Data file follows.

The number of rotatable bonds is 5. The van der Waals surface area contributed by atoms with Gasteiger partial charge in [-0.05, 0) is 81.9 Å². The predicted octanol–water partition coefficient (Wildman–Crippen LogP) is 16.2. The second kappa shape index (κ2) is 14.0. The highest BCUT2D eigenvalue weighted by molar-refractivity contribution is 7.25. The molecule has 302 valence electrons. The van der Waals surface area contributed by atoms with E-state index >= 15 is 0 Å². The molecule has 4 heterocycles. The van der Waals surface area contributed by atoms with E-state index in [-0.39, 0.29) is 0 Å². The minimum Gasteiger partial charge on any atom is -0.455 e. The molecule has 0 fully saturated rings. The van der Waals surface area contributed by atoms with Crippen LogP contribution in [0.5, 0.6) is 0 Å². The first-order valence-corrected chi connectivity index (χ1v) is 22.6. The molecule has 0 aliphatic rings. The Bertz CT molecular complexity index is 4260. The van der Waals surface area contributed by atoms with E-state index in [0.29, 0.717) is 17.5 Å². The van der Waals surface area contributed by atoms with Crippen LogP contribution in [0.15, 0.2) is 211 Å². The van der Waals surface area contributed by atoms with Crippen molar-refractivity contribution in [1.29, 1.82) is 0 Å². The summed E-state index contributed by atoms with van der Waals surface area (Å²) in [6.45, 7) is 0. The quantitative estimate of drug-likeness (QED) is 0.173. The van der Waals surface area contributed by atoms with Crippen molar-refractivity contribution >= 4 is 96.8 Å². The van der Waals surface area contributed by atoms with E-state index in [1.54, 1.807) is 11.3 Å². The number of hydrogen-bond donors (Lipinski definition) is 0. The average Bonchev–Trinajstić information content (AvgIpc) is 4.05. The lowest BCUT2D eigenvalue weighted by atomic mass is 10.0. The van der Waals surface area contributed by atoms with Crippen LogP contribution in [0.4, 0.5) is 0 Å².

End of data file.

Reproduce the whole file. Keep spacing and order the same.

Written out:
The number of rotatable bonds is 5. The van der Waals surface area contributed by atoms with Gasteiger partial charge in [-0.05, 0) is 81.9 Å². The predicted octanol–water partition coefficient (Wildman–Crippen LogP) is 16.2. The second kappa shape index (κ2) is 14.0. The highest BCUT2D eigenvalue weighted by molar-refractivity contribution is 7.25. The molecule has 302 valence electrons. The van der Waals surface area contributed by atoms with E-state index >= 15 is 0 Å². The molecule has 4 heterocycles. The van der Waals surface area contributed by atoms with E-state index in [-0.39, 0.29) is 0 Å². The minimum Gasteiger partial charge on any atom is -0.455 e. The molecule has 0 fully saturated rings. The van der Waals surface area contributed by atoms with Crippen LogP contribution in [0.5, 0.6) is 0 Å². The first-order valence-corrected chi connectivity index (χ1v) is 22.6. The molecule has 0 aliphatic rings. The Bertz CT molecular complexity index is 4260. The van der Waals surface area contributed by atoms with E-state index in [0.29, 0.717) is 17.5 Å². The van der Waals surface area contributed by atoms with Crippen LogP contribution in [0.15, 0.2) is 211 Å². The van der Waals surface area contributed by atoms with Crippen molar-refractivity contribution in [1.29, 1.82) is 0 Å². The summed E-state index contributed by atoms with van der Waals surface area (Å²) in [6.45, 7) is 0. The quantitative estimate of drug-likeness (QED) is 0.173. The van der Waals surface area contributed by atoms with Crippen molar-refractivity contribution >= 4 is 96.8 Å². The van der Waals surface area contributed by atoms with E-state index in [1.54, 1.807) is 11.3 Å². The number of hydrogen-bond donors (Lipinski definition) is 0. The average Bonchev–Trinajstić information content (AvgIpc) is 4.05. The lowest BCUT2D eigenvalue weighted by atomic mass is 10.0. The van der Waals surface area contributed by atoms with Crippen LogP contribution in [0.4, 0.5) is 0 Å².